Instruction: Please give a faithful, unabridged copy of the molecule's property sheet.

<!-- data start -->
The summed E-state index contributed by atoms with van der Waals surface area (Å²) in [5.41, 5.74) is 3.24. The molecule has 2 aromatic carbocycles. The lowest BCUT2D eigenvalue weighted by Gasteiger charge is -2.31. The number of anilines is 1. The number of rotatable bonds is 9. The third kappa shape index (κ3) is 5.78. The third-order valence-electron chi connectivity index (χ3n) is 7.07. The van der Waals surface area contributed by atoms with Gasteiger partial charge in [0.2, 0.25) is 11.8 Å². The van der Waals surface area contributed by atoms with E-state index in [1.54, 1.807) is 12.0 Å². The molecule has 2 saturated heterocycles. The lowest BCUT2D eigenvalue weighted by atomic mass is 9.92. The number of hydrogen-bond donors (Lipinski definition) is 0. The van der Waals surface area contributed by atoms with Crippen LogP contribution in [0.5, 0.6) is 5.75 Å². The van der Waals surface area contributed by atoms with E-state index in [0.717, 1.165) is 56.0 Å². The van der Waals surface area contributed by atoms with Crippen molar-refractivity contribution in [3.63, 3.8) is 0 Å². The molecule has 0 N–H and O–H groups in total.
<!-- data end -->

The summed E-state index contributed by atoms with van der Waals surface area (Å²) in [5.41, 5.74) is 3.24. The molecule has 2 aromatic carbocycles. The lowest BCUT2D eigenvalue weighted by Gasteiger charge is -2.31. The number of anilines is 1. The number of rotatable bonds is 9. The third kappa shape index (κ3) is 5.78. The third-order valence-electron chi connectivity index (χ3n) is 7.07. The van der Waals surface area contributed by atoms with Gasteiger partial charge in [0.2, 0.25) is 11.8 Å². The van der Waals surface area contributed by atoms with E-state index in [1.54, 1.807) is 12.0 Å². The molecule has 2 saturated heterocycles. The lowest BCUT2D eigenvalue weighted by atomic mass is 9.92. The number of hydrogen-bond donors (Lipinski definition) is 0. The van der Waals surface area contributed by atoms with Crippen LogP contribution in [0.5, 0.6) is 5.75 Å². The van der Waals surface area contributed by atoms with E-state index in [0.717, 1.165) is 56.0 Å². The van der Waals surface area contributed by atoms with Crippen molar-refractivity contribution in [3.63, 3.8) is 0 Å². The molecule has 0 N–H and O–H groups in total.